Sen. Jesse Bjorkman, a Nikiski Republican, speaks in favor of overriding a veto of Senate Bill 140 during floor debate of a joint session of the Alaska State Legislature on Monday, March 18, 2024. (Mark Sabbatini / Juneau Empire)

Sen. Jesse Bjorkman, a Nikiski Republican, speaks in favor of overriding a veto of Senate Bill 140 during floor debate of a joint session of the Alaska State Legislature on Monday, March 18, 2024. (Mark Sabbatini / Juneau Empire)

Sen. Jesse Bjorkman: Wrapping up session with bills passed and a budget in the works

Capitol Corner: Legislators report back from Juneau

Last week the Senate passed the State’s operating budget for the upcoming fiscal year. It’s a balanced and fiscally responsible budget that provides for necessary state services, leaves room to pay for pending legislation and the state’s capital budget, and doesn’t draw on savings or create a deficit. The proposed budget includes a $1,582 PFD check for Alaskans, $175 million in additional one-time funding for Alaska’s schools, and an increase in funds for snow removal from Southcentral roads, including those on the Kenai Peninsula.

This is a budget that lives within our means and is conservatively based on $78/bbl oil. This budget does not spend from savings and protects the Permanent Fund for future generations of Alaskans. It is shocking to me that throughout the budget debate in both bodies some so called conservatives are calling for taxes for the purposes of redistributing wealth in our state. I do not support this concept. While the day may come when even the most fiscally conservative may think it’s time to raise revenues to fund their priorities, we are nowhere close to needing to tax hard working Alaskan families.

The operating budget passing the Senate isn’t the final step of the process. While the proposals from the House and Senate are largely similar, there are differences for the two bodies to hammer out in conference committee.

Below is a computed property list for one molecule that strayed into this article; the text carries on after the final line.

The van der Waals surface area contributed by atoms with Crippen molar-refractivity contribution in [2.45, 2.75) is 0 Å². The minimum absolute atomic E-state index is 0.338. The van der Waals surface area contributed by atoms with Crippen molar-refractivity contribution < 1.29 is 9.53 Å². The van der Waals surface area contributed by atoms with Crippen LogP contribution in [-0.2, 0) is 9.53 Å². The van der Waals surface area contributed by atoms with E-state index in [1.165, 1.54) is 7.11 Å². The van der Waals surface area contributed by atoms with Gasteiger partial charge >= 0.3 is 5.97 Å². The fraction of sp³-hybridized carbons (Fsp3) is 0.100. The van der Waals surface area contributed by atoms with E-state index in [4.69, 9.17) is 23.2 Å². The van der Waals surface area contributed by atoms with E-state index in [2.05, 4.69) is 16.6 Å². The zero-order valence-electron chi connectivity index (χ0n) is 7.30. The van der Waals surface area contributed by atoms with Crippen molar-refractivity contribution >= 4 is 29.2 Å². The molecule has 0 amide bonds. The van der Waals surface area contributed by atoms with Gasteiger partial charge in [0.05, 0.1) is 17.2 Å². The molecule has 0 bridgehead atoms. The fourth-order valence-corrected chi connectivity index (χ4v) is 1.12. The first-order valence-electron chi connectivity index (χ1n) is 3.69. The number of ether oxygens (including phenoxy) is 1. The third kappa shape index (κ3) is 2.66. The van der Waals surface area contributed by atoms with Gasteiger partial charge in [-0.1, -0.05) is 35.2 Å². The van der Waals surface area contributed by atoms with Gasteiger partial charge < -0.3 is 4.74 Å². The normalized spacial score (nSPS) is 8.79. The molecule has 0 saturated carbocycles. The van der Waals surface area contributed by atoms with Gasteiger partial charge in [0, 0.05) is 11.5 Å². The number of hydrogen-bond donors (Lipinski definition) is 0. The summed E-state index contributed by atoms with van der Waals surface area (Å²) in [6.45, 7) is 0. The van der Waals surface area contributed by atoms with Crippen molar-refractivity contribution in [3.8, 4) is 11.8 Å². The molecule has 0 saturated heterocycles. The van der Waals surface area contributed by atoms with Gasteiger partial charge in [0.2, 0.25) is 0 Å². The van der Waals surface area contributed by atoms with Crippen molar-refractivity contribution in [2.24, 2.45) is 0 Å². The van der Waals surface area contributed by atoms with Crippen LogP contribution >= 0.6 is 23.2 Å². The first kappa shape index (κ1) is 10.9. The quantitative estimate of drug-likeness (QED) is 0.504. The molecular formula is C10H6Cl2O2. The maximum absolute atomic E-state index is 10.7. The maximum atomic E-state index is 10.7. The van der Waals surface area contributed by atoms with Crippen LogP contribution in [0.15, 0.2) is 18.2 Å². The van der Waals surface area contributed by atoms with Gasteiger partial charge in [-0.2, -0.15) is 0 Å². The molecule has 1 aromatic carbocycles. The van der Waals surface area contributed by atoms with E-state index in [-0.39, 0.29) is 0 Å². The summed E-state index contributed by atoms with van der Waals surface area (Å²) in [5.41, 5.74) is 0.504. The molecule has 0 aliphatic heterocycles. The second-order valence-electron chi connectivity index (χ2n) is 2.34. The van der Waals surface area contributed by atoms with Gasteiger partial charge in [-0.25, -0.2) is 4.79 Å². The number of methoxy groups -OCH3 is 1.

I am thankful that three of my bills passed the Senate last week:

Senate Bill 174 would establish flags in state law to honor those that have made the greatest sacrifice, as well as the ongoing loss that their families must endure. This would allow, but not require, those flags to be flown at public buildings in Alaska.

Senate Bill 182 would extend the Big Game Commercial Services Board, which plays an important role in managing the activities of hunting guides and transporters to protect Alaska’s wildlife resources.

Senate Bill 234 would extend the Marijuana Control Board, which controls the cultivation, manufacture, and sale of marijuana in the state.

In these final weeks of the Legislative session, I am focused on issues that are important to the residents of the Kenai Peninsula. Along with shepherding my bills through the Legislature, I am working to give certainty to homeschool families who rely on allotments to provide educational opportunities to their students. Also, we are seeking to encourage more natural gas production in Cook Inlet by urging passage of royalty tax cuts for locally produced natural gas. In addition, I’m working hard to ensure that any laws passed regarding electricity will actually result in lower electric bills for HEA members.

I am honored to be your State Senator and I want to hear from you. You’re welcome to call my office at 907-283-7996 or email me at Sen.Jesse.Bjorkman@akleg.gov. I hope you’ll take the time to share your questions and ideas.

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